Friday, April 17, 2009

Mysteries At The Gauzy Juncture Of Light And Night

Fig. 1. Mark Rothko - The Rothko Chapel, 1964-71 (Houston, Texas)

'Light, as the medium in which we perceive objects, is often regarded atmospherically as a veil. The continual overlays of thin washes in Rothko, which produce his glimmering and flaring lights, are like veils. Veil imagery is traditional in revelatory art. The only way that mysteries can be presented in art, as Pico della Mirandola, for one, argued, is by veils or symbols. The rhetoric of veils and secreted mystery is implicit in Rothko, and is one source of that feeling which his work has of carrying a momentous but illusive [sic] subject. It is the peril of veil- and symbol-users that the veil or symbol becomes substantial and beautiful in its own right, thus interposing its form before that of the mystery it is supposed to serve. In Rothko the veils have solidified and become the substance of the mystery. His is an art in which traditional forms of mystery and sublimity have been retained (obliquely, and even subliminally). Radiance and solemnity have an iconography, and Rothko, as a result of his desire for an art of calm and violence ("tranquility tinged with Terror," to quote Burke) has repossessed certain past themes of art on his own terms.'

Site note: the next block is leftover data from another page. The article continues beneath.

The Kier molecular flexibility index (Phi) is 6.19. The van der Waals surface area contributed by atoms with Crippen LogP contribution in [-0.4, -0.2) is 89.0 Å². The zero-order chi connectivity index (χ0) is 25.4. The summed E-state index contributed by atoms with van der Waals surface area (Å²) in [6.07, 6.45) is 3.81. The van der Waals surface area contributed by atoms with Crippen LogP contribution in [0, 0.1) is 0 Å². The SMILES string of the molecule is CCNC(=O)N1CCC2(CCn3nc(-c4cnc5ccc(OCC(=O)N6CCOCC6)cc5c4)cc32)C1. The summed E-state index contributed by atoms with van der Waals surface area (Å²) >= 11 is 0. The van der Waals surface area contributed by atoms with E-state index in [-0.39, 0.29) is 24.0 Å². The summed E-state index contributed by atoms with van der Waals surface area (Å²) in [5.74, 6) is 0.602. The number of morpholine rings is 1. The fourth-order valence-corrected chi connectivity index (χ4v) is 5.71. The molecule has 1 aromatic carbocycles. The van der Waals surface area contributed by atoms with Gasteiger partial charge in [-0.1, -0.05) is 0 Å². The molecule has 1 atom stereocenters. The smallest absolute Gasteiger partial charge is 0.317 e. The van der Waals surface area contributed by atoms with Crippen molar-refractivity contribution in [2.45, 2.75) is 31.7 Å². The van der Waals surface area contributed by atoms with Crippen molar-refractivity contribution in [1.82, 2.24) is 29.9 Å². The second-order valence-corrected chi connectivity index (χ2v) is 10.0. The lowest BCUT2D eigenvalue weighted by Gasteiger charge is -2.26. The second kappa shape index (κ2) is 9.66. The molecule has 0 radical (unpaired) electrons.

Lawrence Alloway (from The American Sublime)

Your Ears Will Orgasm #56: Philip Glass - Trial 1, Entrance (from Einstein on the Beach) (MixPod Player)